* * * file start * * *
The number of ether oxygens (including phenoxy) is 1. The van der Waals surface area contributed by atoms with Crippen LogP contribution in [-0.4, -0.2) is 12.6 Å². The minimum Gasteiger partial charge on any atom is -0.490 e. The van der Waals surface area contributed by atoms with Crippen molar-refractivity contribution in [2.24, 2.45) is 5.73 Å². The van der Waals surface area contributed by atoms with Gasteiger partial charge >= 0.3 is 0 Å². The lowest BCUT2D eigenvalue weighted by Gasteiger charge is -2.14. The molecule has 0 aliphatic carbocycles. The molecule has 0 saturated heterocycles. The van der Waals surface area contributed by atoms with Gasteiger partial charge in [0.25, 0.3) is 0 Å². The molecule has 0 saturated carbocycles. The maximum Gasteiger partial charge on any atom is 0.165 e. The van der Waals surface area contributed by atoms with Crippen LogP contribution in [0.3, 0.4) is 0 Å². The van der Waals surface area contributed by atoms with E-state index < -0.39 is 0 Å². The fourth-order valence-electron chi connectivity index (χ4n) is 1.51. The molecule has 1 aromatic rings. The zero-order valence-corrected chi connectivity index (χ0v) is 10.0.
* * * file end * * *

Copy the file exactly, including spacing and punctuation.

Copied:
The number of ether oxygens (including phenoxy) is 1. The van der Waals surface area contributed by atoms with Crippen LogP contribution in [-0.4, -0.2) is 12.6 Å². The minimum Gasteiger partial charge on any atom is -0.490 e. The van der Waals surface area contributed by atoms with Crippen molar-refractivity contribution in [2.24, 2.45) is 5.73 Å². The van der Waals surface area contributed by atoms with Gasteiger partial charge >= 0.3 is 0 Å². The lowest BCUT2D eigenvalue weighted by Gasteiger charge is -2.14. The molecule has 0 aliphatic carbocycles. The molecule has 0 saturated heterocycles. The van der Waals surface area contributed by atoms with Gasteiger partial charge in [0.25, 0.3) is 0 Å². The molecule has 0 saturated carbocycles. The maximum Gasteiger partial charge on any atom is 0.165 e. The van der Waals surface area contributed by atoms with Crippen LogP contribution in [0.3, 0.4) is 0 Å². The van der Waals surface area contributed by atoms with E-state index < -0.39 is 0 Å². The fourth-order valence-electron chi connectivity index (χ4n) is 1.51. The molecule has 1 aromatic rings. The zero-order valence-corrected chi connectivity index (χ0v) is 10.0.